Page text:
Every week for more than a year, protesters have gathered in front of the local offices of Rep. Devin Nunes, Rep. Dana Rohrabacher, and Rep. Darrell Issa, California Republicans who represent what are usually considered safe red districts. But as Democrats seek to retake the House of Representatives in November, their plan depends on taking the fight to California’s traditional Republican strongholds.
The Democratic party is cautiously optimistic it can pull it off.
Republicans currently occupy 14 of California’s 53 congressional districts. The Democratic Congressional Campaign Committee (DCCC) is targeting 10 of them out of its “operations pod” in Orange County—the heart of Reagan country. Its juiciest targets are the “California Seven,” red districts that went for Hillary Clinton.
“It’s a pretty aggressive battleground map,” says Drew Godinich, a DCCC spokesman. “It’s a recognition of the importance of these California races to taking back the majority.” (The Democrats need to pick up 24 seats to retake the House.)
The Democrats’ optimism is based in part by the state’s changing demographics, particularly growing populations of Latinos and other ethnic groups who lean Democratic. It’s also based on the groundswell of liberal activism in red districts across the state, driven by opposition to President Donald Trump.
Democrats are not just banking on a historically unpopular president, but also the unpopularity of his signature legislation. Godinich thinks the new tax plan will be a huge liability for Republicans because it “specifically singles out California for punishment” and will hurt middle- and upper-middle class residents. Deductions for state and local taxes are now capped at $10,000, which could lead to tax hikes for residents of areas with expensive housing markets, such as California’s coastal cities, home to several contested House districts.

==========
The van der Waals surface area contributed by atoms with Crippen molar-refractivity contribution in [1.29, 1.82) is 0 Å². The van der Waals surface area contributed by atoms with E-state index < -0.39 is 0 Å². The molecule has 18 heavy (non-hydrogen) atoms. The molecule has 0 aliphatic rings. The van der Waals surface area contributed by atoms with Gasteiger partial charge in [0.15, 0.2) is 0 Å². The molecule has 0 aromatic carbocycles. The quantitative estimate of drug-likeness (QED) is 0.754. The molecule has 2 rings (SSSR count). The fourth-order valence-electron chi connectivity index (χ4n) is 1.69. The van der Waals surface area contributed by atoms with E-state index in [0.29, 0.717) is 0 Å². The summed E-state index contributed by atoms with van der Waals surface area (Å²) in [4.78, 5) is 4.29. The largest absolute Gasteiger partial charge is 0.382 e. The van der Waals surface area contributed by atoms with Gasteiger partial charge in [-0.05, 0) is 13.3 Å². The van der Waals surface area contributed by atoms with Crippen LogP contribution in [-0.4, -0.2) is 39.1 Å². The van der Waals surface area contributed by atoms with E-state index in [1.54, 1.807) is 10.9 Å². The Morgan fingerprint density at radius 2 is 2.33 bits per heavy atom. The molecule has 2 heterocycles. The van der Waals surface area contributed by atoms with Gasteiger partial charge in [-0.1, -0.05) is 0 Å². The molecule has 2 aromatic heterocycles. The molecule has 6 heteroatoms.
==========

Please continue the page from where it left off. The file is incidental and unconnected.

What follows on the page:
Other Trump policies could affect districts’ flippability. Godinich says that the president’s proposal to allow oil drilling along the California coast will face widespread opposition. “It’s another example of how the administration singled out California,” he says. And California Republicans will have to be careful about how they address the president’s hardline immigration policies, particularly in districts with large Latino populations.
Republicans, of course, see things differently. Justin Wallin, an Orange County Republican strategist and pollster, thinks the tax plan is a winner because Republicans can point to it and say, “We did something.” He believes that offshore drilling “won’t play at all,” except with environmentalists, who don’t vote Republican anyway. And if Republican candidates do oppose offshore drilling, Jason Roe, a Republican strategist in San Diego, sees it as an opportunity for them to show their independence from Trump.
“The story is that because those districts voted for Hillary over Trump, that indicates that those districts are in play. I don’t buy that story nearly as much as the Beltway buys it,” says Wallin. “The DCCC is going to put a lot of money in there. But I have no doubt the [National Republican Congressional Committee] will respond in kind.”
Yet these races are not just referendums on Trump’s scandals and most divisive policies. “The big thing to look past is the drama, and really focus on the messages that each candidate is pushing,” Wallin says. “If the messages appeal to 20 percent of the electorate—for example, if a Republican starts spending a lot of time talking about the wall, or if a Democratic candidate starts talking about Russia—you can assume they are not hitting the big issues in California right now.”
With less than eight months of campaigning left to go, here are some of the districts to watch:
Rep. Darrell Issa (District 49)
Issa, who had crushed his previous challengers by 20 to 30 points in recent elections, only eked out a single-point victory in 2016.
And a month ago, the Southern California congressman announced that he’s bowing out and will not run for reelection.
While Democrats have rejoiced over the news of Issa’s retirement, some Republicans remain upbeat about keeping his seat. “Darrell stepping aside did us a favor,” says Roe. “The race became about Darrell. His weakness is he became such a polarizing figure.” With Issa gone, Republicans can run a candidate who hasn’t been tarnished by their association with Trump. In January, San Diego County Supervisor Kristin Gasper announced her candidacy for Issa’s seat as a Republican. (Roe is advising her.) In 2016, Gasper withdrew her endorsement of Trump following the release of tapes in which he bragged about sexually assaulting women.